H7N2 Detected and Transmitted to Domestic Cats as Bird-Flu Arrives in New York
First detection in US as virus increases around the world
- The rise of the Bird Flu virus in Europe this winter has now spread to the US
- South Korea- H5N6 virus was confirmed in mid-November, another 43 cases have been reported and close to 10 million chickens and ducks have been slaughtered with another 2.5 million to be culled.
- In Asia the disease which is also on the rise has now turned deadly and has killed a woman in China
A rare strain of bird flu has infected at least 45 cats in a Manhattan animal shelter, officials said Thursday.
The virus is thought to pose a low risk to humans but health officials are concerned that it could have infected additional cats that have already been adopted from Animal Care Center’s Manhattan shelter. “Although this strain of the avian flu has only resulted in mild to moderate illness in some cats located in one shelter, we have begun to test staff and people in close contact with the cats out of an abundance of caution,” said First Deputy Health Commissioner Dr. Oxiris Barbot.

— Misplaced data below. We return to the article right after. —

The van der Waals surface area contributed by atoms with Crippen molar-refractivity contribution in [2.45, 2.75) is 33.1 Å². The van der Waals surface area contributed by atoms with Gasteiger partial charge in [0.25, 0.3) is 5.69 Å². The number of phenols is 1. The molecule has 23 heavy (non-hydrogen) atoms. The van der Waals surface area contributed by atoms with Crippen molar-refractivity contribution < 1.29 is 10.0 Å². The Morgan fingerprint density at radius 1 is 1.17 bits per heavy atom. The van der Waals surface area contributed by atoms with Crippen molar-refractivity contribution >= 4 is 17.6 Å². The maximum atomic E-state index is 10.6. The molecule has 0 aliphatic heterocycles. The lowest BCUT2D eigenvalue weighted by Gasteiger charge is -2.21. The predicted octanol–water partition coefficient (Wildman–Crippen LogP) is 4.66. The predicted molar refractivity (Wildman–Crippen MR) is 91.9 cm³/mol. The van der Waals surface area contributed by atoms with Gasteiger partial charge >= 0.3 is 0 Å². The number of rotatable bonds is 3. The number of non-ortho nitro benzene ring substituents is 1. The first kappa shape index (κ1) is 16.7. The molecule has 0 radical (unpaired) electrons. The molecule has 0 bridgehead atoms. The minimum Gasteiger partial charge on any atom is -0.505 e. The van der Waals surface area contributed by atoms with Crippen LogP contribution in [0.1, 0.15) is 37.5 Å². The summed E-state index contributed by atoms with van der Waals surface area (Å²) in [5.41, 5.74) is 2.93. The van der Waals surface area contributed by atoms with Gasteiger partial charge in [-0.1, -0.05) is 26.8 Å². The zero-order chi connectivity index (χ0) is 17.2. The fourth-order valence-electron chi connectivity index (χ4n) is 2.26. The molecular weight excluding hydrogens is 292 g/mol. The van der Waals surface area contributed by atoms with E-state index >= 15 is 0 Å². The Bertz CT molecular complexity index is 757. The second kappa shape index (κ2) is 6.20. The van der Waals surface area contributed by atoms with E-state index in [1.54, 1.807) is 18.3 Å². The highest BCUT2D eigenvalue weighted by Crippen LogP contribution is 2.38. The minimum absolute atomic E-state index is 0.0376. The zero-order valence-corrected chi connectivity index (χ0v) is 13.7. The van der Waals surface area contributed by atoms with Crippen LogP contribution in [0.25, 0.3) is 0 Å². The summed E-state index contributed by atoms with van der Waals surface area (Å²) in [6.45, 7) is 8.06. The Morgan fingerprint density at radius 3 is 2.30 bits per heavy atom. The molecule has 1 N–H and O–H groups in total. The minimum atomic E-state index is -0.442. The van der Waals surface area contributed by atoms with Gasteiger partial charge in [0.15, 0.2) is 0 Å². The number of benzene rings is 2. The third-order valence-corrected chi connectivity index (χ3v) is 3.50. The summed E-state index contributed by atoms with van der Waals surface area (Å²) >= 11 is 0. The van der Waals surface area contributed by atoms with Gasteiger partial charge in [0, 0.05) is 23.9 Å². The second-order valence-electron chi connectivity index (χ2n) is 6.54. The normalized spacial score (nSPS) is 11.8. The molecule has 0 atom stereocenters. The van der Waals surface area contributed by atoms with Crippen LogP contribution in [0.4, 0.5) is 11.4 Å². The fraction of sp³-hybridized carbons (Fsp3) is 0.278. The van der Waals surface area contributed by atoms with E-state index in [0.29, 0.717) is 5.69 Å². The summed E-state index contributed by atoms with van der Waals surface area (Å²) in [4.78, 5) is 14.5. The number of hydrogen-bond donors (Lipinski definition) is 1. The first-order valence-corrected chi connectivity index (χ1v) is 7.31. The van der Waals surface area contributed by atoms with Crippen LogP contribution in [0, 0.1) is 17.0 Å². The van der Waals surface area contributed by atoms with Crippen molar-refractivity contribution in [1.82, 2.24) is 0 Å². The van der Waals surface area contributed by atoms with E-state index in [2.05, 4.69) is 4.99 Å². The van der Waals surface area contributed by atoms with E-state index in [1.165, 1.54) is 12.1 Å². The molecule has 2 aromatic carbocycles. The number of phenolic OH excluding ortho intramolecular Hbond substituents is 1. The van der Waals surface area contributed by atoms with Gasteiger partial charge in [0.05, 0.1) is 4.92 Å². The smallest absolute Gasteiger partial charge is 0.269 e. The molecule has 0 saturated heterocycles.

“We will continue to actively monitor all people involved and adapt our response accordingly.”
One older infected cat, who had underlying health problems, died, officials said.
The Health Department and ACC are working on a quarantine facility to house the cats while the Manhattan shelter is disinfected.
Health officials believe Nov. 12th is the earliest date that the virus could have been introduced into the shelter and they have begun contacting people who have adopted cats from the facility since then. They urge anyone who adopted Manhattan shelter cats in the past month to call the Health Department at 866-692-3641 for care instructions and to keep their cat separated from other animals if they show signs of persistent cough, lip smacking, runny nose, and fever.
Officials are also advising these pet owners to call the Health Department if they develop fever with a sore throat, fever with a cough, or red, inflamed eyes.
The outbreak marks the first time the virus – H7N2 has been detected and transmitted among domestic cats.
It is unknown how the cats contracted the virus.
So far, the shelter has tested 20 dogs and none have contracted this virus.
Testing of other animals, including rabbits and guinea pigs, is ongoing.
According to the Health Department, there have been only two documented human cases of this type of avian influenza and both patients recovered.
Animal Care Centers of NYC has a contract with the city Health Department to take in homeless and unwanted animals.
A spokeswoman for the shelter referred all calls to the city Health Department.